Engineers are using their expertise to help the people of earthquake-hit Nepal.
They are currently concentrating on providing shelter and sanitation after two earthquakes with magnitudes of 7.8 and 7.3 devastated the country on April 25 and May 12 respectively.
Fortuitously, a solar-powered blood bank officially had already opened in Kathmandu just five days before the first quake.
British Red Cross earthquake preparedness logistics manager Ashok Nawani supervised the £250,000 project, working with the Nepal Red Cross.
“My experience with earthquakes is that the first thing to go off is power,” he said. “We decided to use a solar system for this blood bank. It is a cheap and economical way using green eco-friendly technology.”
The two-storey facility in the suburb of Lalitpur can store 560 litres of blood and is made from shipping containers that have been bolted together. These were thought to be less likely to be damaged by earthquakes compared with brick or concrete buildings.
“We fixed everything to the walls, including the battery banks, the solar power system, solar panels, and the solar fridges that we bought, so that in case of a major earthquake and any shaking nothing would fall to the ground,” Nawani told The Engineer.
“We put a lot of thought into how to make it sustainable and how to make it operate in a disaster.
“On the first day when most of the country was out of electricity this structure was one of the only ones that had power, except for those that had back-up systems.”
As well as charging the building’s equipment, the solar panels charge batteries to give reserve power. There is also a separate back-up generator.
The solar power system’s installed capacity is 18Kwp and it can generate an average of 62KWH/day.
“We can run the blood bank for a continuous 72 hours even if there is no sunlight or it is raining,” Nawani said.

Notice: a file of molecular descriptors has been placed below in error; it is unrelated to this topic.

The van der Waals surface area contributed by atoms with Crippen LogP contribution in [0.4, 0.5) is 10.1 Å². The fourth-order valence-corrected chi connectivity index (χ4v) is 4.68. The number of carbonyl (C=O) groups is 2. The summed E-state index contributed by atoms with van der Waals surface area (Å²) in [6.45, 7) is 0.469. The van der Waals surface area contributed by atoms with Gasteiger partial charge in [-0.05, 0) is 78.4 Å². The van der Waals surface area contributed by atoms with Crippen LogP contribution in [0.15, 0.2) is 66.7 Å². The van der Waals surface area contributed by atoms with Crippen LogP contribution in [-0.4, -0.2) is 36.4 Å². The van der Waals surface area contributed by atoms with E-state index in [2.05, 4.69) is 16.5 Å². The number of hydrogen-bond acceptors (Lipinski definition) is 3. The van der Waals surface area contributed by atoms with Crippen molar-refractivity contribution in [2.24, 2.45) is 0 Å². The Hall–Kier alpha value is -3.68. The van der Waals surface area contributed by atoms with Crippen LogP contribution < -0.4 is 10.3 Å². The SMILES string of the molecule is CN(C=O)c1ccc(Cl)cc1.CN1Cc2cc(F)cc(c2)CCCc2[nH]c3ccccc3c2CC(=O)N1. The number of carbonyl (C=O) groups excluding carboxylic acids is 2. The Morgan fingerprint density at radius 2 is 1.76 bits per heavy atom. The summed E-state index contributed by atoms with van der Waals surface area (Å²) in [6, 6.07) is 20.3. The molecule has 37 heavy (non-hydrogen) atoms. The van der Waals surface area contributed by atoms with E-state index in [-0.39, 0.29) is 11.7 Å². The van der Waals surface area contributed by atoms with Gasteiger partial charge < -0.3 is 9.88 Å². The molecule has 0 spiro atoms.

“In case anything happens and we lose the sun we have still have diesel in storage that will last for two weeks.
“After this most recent earthquake [a 7.3-magnitude tremor on 12 May] there are serious cracks in the central blood bank so the plan is that in the coming three or four days all officials from the central blood bank will be moved to this blood bank, which will be nominated as a central blood bank.”
The British Red Cross has also sent a mass sanitation module to Nepal. It has been working in Chautara, east of Kathmandu.
The four-strong team includes a water sanitation engineer and equipment to provide sanitation for up to 20,000 people.
“A lot of what they do is about identifying what is a safe water source and also the digging of latrines, making sure that you put them in somewhere that isn’t going to interfere with the natural water tables so you don’t infect any water sources, and somewhere that is agreeable with the local population,” said British Red Cross spokesperson Penny Sims.
“All of the kit is designed so that it easy to replicate or mend in the country you are in so you don’t have specialist kit you have to fly in from somewhere, which would be expensive. It is all equipment that you can mock up quickly,” she added.
The British Red Cross had been working for three years on an earthquake programme with its sister organisation in Nepal, and had previously placed 10,000 family kits containing necessities in the Kathmandu Valley. It also provided training in skills such as basic search and rescue, first aid and dealing with fires.
Members of RedR, which helps deploy engineers to disaster areas, are also helping in Nepal.
They are prioritising the provision of shelter and clean water before the monsoon season arrives.
The charity is also undertaking a needs assessment to decide how it can help the Nepalese people rebuild their country, and particularly their homes and other buildings.
“Generally the older the building the more likely it is to come down, not because they are rickety but because they are built as a very solid, unyielding structure and this was a powerful earthquake and it just smashed them,” a spokesman said.
“What we will be doing is attempting to help people build back their houses, office buildings, that kind of thing, to be more resilient and to be less likely to collapse outright.”
Training local people how to rebuild their infrastructure is also important, he added.
“We need to give them the skills to do these jobs themselves as they have got a better idea of what exactly they need than anybody else, and because it is, sad to say, likely there will be more earthquakes in Nepal.
“When these disasters happen we need Nepalese people to be trained and able to respond. The first responders to any emergency are the ones that save most lives.”
Civilian engineers are not the only ones helping the people of Nepal. Gurkha engineers from the British Army have been deployed to support the relief effort and their efforts are listed in the following infographic that details how £23m of UK aid is being spent in the region.